Skip to content

Search Results

No Matching Results

    Recently Viewed


      HomeMedia CenterPress releases PharmaceuticalsDACOGEN® (decitabine) showed an overall survival advantage compared with the accepted standard therapies in older patients with newly diagnosed de novo or secondary acute myeloid leukemia

      DACOGEN® (decitabine) showed an overall survival advantage compared with the accepted standard therapies in older patients with newly diagnosed de novo or secondary acute myeloid leukemia

      Data from DACO-016 study at 2011 American Society of Clinical Oncology Annual Meeting

      Share Article
      share to

      Chicago/US, Beerse/Belgium (June 6th 2011) - Data from the DACO-016 trial of DACOGEN® (decitabine) presented today at the 2011 Annual Meeting of the American Society of Clinical Oncology (ASCO), demonstrate a clinically significant improvement in overall survival in older patients with newly diagnosed de novo or secondary acute myeloid leukemia (AML) as defined by the World Health Organisation (WHO).1 AML is a life-threatening disease that affects primarily older adults; very limited treatment options exist.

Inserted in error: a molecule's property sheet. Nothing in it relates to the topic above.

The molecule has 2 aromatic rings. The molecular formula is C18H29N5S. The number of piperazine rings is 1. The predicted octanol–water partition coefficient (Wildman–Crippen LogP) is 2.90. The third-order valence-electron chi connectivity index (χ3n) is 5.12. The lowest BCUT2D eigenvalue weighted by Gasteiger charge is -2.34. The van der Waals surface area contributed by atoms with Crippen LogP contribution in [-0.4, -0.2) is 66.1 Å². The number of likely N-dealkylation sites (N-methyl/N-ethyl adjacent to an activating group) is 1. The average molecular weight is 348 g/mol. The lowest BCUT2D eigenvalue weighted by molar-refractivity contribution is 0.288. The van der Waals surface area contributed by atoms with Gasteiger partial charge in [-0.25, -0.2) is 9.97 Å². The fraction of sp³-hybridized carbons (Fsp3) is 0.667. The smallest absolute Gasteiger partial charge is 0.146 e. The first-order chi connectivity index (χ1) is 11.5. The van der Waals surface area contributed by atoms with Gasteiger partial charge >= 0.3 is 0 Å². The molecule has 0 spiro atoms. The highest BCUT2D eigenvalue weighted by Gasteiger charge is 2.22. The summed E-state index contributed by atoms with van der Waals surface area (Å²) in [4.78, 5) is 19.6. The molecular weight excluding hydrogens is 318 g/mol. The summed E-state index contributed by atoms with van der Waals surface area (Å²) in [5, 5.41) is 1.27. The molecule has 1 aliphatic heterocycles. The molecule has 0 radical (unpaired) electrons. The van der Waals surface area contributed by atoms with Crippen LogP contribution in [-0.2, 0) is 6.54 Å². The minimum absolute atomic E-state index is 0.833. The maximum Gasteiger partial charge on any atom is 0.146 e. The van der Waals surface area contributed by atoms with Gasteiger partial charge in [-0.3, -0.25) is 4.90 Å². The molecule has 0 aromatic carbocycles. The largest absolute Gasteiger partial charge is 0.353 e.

DACO-016 compared decitabine to a patient’s choice with physician advice of either supportive care or low-dose cytarabine in the treatment of older patients with AML. The analysis of the protocol-specified results demonstrated a statistically non-significant increase of greater than 50 percent in median overall survival in patients taking decitabine (7.7 months for decitabine patients, (HR=0.85, 95 percent CI: 0.69, 1.04, p=0.108) compared to 5.0 months for patients in the comparator arm). An updated analysis of mature survival data confirmed this strong trend for improved overall survival and provided clinically significant evidence of decitabine efficacy (HR=0.82; 95 percent CI: 0.68, 0.99; nominal p=0.037).

      Dr. Xavier G. Thomas of the Hospital Edouard Herriot in Lyon, France, one of the lead DACO-016 investigators, comments: “Compared with the accepted standard therapies used in this study to treat older patients with AML, DACOGEN showed a clinically relevant overall survival advantage without major differences in safety.”